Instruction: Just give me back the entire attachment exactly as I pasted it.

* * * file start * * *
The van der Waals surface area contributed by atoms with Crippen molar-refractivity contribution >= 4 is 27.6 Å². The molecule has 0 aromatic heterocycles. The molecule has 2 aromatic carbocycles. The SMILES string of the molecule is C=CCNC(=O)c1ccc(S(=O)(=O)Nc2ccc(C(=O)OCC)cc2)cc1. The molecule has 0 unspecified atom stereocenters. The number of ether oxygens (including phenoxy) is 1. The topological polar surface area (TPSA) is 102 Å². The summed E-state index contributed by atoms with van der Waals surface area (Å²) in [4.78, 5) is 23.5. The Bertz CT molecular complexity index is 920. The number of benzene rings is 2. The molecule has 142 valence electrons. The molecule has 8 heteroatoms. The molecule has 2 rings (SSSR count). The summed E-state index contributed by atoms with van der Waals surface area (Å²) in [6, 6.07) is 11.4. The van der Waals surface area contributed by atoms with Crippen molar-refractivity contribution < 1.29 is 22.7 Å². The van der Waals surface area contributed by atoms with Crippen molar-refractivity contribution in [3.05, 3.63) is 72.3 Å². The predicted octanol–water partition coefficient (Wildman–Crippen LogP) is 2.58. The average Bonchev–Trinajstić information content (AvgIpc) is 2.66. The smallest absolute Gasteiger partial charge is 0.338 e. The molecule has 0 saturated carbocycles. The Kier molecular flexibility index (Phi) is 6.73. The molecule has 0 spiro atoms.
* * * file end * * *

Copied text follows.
The van der Waals surface area contributed by atoms with Crippen molar-refractivity contribution >= 4 is 27.6 Å². The molecule has 0 aromatic heterocycles. The molecule has 2 aromatic carbocycles. The SMILES string of the molecule is C=CCNC(=O)c1ccc(S(=O)(=O)Nc2ccc(C(=O)OCC)cc2)cc1. The molecule has 0 unspecified atom stereocenters. The number of ether oxygens (including phenoxy) is 1. The topological polar surface area (TPSA) is 102 Å². The summed E-state index contributed by atoms with van der Waals surface area (Å²) in [4.78, 5) is 23.5. The Bertz CT molecular complexity index is 920. The number of benzene rings is 2. The molecule has 142 valence electrons. The molecule has 8 heteroatoms. The molecule has 2 rings (SSSR count). The summed E-state index contributed by atoms with van der Waals surface area (Å²) in [6, 6.07) is 11.4. The van der Waals surface area contributed by atoms with Crippen molar-refractivity contribution < 1.29 is 22.7 Å². The van der Waals surface area contributed by atoms with Crippen molar-refractivity contribution in [3.05, 3.63) is 72.3 Å². The predicted octanol–water partition coefficient (Wildman–Crippen LogP) is 2.58. The average Bonchev–Trinajstić information content (AvgIpc) is 2.66. The smallest absolute Gasteiger partial charge is 0.338 e. The molecule has 0 saturated carbocycles. The Kier molecular flexibility index (Phi) is 6.73. The molecule has 0 spiro atoms.